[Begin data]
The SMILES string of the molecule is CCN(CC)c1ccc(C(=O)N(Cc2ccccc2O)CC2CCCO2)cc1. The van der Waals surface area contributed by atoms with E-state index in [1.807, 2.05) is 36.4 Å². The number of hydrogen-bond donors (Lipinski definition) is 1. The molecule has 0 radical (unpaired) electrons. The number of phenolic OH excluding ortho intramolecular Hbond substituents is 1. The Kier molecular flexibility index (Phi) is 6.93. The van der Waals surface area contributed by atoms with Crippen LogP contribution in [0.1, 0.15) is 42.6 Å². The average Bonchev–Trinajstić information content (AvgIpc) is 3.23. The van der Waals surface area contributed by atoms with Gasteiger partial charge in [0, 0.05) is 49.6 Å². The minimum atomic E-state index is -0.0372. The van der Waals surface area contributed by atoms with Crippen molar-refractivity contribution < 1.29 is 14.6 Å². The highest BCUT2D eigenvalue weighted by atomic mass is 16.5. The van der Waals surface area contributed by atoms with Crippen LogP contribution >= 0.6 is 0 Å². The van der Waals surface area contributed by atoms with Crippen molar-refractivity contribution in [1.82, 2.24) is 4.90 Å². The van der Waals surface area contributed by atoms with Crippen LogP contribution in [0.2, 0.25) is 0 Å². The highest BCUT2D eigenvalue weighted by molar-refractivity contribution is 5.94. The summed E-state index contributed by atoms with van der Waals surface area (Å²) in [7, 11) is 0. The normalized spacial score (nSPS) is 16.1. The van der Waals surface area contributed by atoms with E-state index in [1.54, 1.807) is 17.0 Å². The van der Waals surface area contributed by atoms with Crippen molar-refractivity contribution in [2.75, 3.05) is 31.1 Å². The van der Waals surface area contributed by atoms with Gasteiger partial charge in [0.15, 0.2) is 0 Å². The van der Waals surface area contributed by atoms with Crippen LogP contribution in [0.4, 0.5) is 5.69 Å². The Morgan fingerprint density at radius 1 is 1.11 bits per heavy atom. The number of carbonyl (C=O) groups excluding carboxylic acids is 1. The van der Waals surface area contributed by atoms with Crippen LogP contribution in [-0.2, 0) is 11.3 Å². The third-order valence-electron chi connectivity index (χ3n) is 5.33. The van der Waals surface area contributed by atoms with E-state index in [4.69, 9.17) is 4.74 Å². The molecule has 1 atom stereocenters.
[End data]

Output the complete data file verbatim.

The SMILES string of the molecule is CCN(CC)c1ccc(C(=O)N(Cc2ccccc2O)CC2CCCO2)cc1. The van der Waals surface area contributed by atoms with E-state index in [1.807, 2.05) is 36.4 Å². The number of hydrogen-bond donors (Lipinski definition) is 1. The molecule has 0 radical (unpaired) electrons. The number of phenolic OH excluding ortho intramolecular Hbond substituents is 1. The Kier molecular flexibility index (Phi) is 6.93. The van der Waals surface area contributed by atoms with Crippen LogP contribution in [0.1, 0.15) is 42.6 Å². The average Bonchev–Trinajstić information content (AvgIpc) is 3.23. The van der Waals surface area contributed by atoms with Gasteiger partial charge in [0, 0.05) is 49.6 Å². The minimum atomic E-state index is -0.0372. The van der Waals surface area contributed by atoms with Crippen molar-refractivity contribution < 1.29 is 14.6 Å². The highest BCUT2D eigenvalue weighted by atomic mass is 16.5. The van der Waals surface area contributed by atoms with Crippen LogP contribution >= 0.6 is 0 Å². The van der Waals surface area contributed by atoms with Crippen molar-refractivity contribution in [1.82, 2.24) is 4.90 Å². The van der Waals surface area contributed by atoms with Crippen LogP contribution in [0.2, 0.25) is 0 Å². The highest BCUT2D eigenvalue weighted by molar-refractivity contribution is 5.94. The summed E-state index contributed by atoms with van der Waals surface area (Å²) in [7, 11) is 0. The normalized spacial score (nSPS) is 16.1. The van der Waals surface area contributed by atoms with E-state index in [1.54, 1.807) is 17.0 Å². The van der Waals surface area contributed by atoms with Crippen molar-refractivity contribution in [2.75, 3.05) is 31.1 Å². The van der Waals surface area contributed by atoms with Gasteiger partial charge in [0.15, 0.2) is 0 Å². The van der Waals surface area contributed by atoms with Crippen LogP contribution in [0.4, 0.5) is 5.69 Å². The Morgan fingerprint density at radius 1 is 1.11 bits per heavy atom. The number of carbonyl (C=O) groups excluding carboxylic acids is 1. The van der Waals surface area contributed by atoms with Crippen LogP contribution in [-0.2, 0) is 11.3 Å². The third-order valence-electron chi connectivity index (χ3n) is 5.33. The van der Waals surface area contributed by atoms with E-state index in [4.69, 9.17) is 4.74 Å². The molecule has 1 atom stereocenters.